Trees literally stand the test of time. The oldest tree in the world is a bristlecone pine at 5,062 years old. Climate change, however, is threatening the world's ancient trees and wreaking devastation among certain populations. California-based photographer Beth Moon has photographed ancient trees around the globe since 2006. Her stunning black-and-white images of the ancient baobab trees of Madagascar, Senegal, and South Africa are a tribute to the endangered giants.
The baobab trees of the African continent can live over 1,500 years—one was been documented living to 2,500 years old. The trees bear fruit and provide useful bark material (which regenerates) for communities. They are famous for appearing “upside down,” with widespread branches and roots. The trunks are exceptionally wide, reaching diameters of up to 46 feet.
Moon has been photographing trees, such as the baobab, for over a decade. She searches for ancient trees around the world as a way of getting outside with her camera. Her previous series Ancient Trees and Island of the Dragon's Blood are just a few examples of her work and cover species also including sequoias and yews.
In 2018, Moon heard some shocking news. A 1,400-year-old baobab named Tsitakakoike had collapsed in upon itself. Like other members of its species, the tree has been struggling in drought conditions and the ravages of climate change. Their expansive root network cannot grab the dry ground to support their weight. Losing an ancient tree is a loss to the community, and it hit Moon hard as well.
“The first baobabs that I photographed were in Madagascar in 2006,” Moon tells My Modern Met. “It is hard not to fall under the spell of these wildly eccentric, gigantic trees. In the next few years, I photographed baobabs in Botswana and South Africa. These photographs were part of the tree portraits for the Portraits of Time series. In 2018 I began to see disturbing global headlines… When the scientist that I have been in touch with wrote to tell me that the largest sacred baobab was dying I decided to go back to Madagascar. In the past 12 years nine of the 13 oldest, and five of the six largest baobabs have died. Not only is this disastrous decline unexpected but it is statistically very unlikely. Taking additional trips to Africa, I decided to make this the focus of new work.”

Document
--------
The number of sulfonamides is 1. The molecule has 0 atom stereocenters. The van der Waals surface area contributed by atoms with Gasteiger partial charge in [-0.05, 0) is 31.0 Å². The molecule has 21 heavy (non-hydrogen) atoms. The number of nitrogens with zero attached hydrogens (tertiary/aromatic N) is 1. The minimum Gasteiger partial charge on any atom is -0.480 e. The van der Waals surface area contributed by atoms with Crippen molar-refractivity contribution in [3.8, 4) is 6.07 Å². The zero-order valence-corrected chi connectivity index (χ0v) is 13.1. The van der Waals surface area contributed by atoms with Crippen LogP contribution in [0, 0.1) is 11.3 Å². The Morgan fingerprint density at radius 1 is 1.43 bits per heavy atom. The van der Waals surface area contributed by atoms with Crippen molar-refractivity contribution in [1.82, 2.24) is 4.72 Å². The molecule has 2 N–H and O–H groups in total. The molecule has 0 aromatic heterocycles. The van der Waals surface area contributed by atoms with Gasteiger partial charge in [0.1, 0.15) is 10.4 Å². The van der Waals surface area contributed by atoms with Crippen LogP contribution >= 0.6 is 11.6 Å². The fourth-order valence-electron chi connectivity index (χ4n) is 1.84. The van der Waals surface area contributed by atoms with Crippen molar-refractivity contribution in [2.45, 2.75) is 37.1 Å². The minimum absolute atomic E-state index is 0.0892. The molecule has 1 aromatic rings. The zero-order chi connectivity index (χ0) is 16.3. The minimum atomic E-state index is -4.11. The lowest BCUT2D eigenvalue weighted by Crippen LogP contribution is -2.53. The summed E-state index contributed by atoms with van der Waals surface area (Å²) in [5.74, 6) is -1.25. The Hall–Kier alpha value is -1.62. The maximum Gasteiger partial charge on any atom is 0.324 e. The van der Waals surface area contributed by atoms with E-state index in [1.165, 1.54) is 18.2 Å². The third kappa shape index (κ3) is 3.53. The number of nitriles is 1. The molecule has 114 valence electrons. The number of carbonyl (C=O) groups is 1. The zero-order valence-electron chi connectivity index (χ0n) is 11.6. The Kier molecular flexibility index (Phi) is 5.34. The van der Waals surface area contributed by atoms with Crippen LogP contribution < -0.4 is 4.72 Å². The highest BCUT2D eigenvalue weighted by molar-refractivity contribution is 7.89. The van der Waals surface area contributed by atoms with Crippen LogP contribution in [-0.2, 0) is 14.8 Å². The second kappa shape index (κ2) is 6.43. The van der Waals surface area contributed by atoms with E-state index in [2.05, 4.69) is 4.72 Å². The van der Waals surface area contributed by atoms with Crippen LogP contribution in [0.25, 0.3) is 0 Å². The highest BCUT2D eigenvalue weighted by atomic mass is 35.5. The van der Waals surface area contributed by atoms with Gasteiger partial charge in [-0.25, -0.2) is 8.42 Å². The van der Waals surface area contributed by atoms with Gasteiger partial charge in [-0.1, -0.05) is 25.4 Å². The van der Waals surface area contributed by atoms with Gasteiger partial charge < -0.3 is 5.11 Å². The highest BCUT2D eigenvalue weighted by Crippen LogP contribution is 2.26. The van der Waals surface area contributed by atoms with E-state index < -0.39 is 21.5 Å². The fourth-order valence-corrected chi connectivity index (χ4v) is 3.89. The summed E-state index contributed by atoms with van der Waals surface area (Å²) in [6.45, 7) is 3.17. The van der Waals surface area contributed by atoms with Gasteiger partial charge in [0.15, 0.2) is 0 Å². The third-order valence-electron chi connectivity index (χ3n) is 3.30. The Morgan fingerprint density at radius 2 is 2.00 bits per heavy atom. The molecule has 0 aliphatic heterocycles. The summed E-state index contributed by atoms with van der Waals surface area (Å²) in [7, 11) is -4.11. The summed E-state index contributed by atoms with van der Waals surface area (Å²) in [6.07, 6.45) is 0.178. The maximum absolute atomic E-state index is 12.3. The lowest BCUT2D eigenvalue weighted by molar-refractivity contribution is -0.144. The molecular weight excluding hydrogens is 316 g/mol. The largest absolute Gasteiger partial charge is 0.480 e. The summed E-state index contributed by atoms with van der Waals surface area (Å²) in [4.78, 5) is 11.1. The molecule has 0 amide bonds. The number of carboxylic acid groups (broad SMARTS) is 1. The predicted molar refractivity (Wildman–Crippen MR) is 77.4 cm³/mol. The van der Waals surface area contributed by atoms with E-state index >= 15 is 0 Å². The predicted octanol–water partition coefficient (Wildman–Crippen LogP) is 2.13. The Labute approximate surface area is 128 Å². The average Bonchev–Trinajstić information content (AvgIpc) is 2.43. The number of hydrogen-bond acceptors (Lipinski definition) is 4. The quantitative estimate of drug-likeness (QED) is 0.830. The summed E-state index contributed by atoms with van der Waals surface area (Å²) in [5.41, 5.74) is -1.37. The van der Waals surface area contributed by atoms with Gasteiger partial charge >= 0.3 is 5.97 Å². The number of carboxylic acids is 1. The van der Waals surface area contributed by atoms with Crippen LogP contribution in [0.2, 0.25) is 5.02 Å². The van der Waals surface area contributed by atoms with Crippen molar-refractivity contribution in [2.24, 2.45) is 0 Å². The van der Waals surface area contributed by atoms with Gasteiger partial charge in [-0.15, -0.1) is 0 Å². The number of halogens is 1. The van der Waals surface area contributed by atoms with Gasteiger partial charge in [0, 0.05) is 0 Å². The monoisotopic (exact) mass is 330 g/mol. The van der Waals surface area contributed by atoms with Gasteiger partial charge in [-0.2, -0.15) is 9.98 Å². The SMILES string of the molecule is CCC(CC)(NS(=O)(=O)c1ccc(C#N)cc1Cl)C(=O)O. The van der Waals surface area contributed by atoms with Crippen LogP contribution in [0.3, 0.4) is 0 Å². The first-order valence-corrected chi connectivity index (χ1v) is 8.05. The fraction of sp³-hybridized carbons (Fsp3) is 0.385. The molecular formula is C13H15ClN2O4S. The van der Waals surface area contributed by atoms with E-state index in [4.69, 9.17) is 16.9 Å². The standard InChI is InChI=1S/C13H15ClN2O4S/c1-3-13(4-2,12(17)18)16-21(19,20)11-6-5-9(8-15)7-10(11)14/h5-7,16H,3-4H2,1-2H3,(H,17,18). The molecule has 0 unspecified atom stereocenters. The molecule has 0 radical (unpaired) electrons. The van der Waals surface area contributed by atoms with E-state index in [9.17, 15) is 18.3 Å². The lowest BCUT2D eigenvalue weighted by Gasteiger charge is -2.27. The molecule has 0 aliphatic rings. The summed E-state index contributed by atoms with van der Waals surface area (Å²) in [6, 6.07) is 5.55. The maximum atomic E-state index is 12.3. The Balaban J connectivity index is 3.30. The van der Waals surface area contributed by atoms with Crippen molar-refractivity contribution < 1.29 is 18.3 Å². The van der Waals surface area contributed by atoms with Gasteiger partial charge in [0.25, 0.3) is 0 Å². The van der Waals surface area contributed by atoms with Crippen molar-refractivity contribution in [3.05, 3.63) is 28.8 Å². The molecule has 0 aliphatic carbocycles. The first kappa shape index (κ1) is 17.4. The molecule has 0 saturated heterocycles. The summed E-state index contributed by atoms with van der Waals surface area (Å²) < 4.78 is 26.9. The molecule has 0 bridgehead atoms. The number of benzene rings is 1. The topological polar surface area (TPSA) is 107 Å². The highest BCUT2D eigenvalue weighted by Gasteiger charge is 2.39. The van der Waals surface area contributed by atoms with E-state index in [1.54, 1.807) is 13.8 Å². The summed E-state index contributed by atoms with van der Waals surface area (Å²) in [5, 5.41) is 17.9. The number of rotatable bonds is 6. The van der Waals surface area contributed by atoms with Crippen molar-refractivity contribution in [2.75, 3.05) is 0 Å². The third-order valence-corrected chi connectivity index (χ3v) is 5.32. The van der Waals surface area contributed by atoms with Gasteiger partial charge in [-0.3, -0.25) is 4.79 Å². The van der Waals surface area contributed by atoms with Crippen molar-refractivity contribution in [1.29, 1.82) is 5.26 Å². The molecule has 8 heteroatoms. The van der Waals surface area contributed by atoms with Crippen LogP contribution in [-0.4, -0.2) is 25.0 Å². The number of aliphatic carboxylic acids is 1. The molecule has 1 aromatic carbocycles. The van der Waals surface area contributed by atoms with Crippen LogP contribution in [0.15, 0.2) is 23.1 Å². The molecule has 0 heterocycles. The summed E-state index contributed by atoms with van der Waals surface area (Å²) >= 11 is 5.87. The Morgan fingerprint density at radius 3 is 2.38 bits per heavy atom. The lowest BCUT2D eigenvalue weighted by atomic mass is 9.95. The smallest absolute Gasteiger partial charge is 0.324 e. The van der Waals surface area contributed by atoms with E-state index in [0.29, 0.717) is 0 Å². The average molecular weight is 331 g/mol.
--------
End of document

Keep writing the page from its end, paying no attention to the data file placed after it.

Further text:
Snapping pictures the ancient beings was not easy. “Photographing these trees was especially challenging, in most part due to their sheer size,” Moon says. “The views are just too wide to be captured in just one exposure. Often overlapping multiple shots were taken and then stitched together. My journey to the tree was filled with obstacles. Due to weather conditions, I was forced to take alternative paths into the forest, but this led to the discovery of trees I hadn’t seen before.”
The effort, however, is worth it. “In the presence of old trees, I am reminded there is still grace and beauty in the world. These thoughts lead me past grief into hopefulness. By honoring the trees that remain, we celebrate the joy and splendor of our natural world.”
Photographer Beth Moon has traveled the world to photograph ancient trees—including the baobab trees of Africa.
The trees can live well over 1,500 years old.
Their trunks can be 45 feet in diameter.
Climate change is endangering the ancient trees through drought.
Moon's stunning images capture the beauty—and fragility—of the species.